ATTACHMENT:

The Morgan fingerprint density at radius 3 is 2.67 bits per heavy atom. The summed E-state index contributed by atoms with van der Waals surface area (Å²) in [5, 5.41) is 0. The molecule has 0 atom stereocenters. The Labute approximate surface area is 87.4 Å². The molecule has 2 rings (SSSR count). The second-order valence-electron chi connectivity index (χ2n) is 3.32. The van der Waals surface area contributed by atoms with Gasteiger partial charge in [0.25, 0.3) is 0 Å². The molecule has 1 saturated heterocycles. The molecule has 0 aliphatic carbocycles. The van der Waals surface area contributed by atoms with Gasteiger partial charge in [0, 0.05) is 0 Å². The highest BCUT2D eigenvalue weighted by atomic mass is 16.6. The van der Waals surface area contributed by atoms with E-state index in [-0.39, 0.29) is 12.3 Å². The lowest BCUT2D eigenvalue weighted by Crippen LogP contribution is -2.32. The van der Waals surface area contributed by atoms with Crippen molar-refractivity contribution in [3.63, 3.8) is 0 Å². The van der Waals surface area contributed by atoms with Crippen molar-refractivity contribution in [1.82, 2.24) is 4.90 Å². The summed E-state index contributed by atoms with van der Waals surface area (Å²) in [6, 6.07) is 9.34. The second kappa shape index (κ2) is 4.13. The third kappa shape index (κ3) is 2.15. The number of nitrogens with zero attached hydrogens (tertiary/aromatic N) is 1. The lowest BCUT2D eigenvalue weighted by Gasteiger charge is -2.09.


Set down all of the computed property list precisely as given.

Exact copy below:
The Morgan fingerprint density at radius 3 is 2.67 bits per heavy atom. The summed E-state index contributed by atoms with van der Waals surface area (Å²) in [5, 5.41) is 0. The molecule has 0 atom stereocenters. The Labute approximate surface area is 87.4 Å². The molecule has 2 rings (SSSR count). The second-order valence-electron chi connectivity index (χ2n) is 3.32. The van der Waals surface area contributed by atoms with Gasteiger partial charge in [0.25, 0.3) is 0 Å². The molecule has 1 saturated heterocycles. The molecule has 0 aliphatic carbocycles. The van der Waals surface area contributed by atoms with Gasteiger partial charge in [0, 0.05) is 0 Å². The highest BCUT2D eigenvalue weighted by atomic mass is 16.6. The van der Waals surface area contributed by atoms with E-state index in [-0.39, 0.29) is 12.3 Å². The lowest BCUT2D eigenvalue weighted by Crippen LogP contribution is -2.32. The van der Waals surface area contributed by atoms with Crippen molar-refractivity contribution in [3.63, 3.8) is 0 Å². The van der Waals surface area contributed by atoms with Crippen molar-refractivity contribution in [1.82, 2.24) is 4.90 Å². The summed E-state index contributed by atoms with van der Waals surface area (Å²) in [6, 6.07) is 9.34. The second kappa shape index (κ2) is 4.13. The third kappa shape index (κ3) is 2.15. The number of nitrogens with zero attached hydrogens (tertiary/aromatic N) is 1. The lowest BCUT2D eigenvalue weighted by Gasteiger charge is -2.09.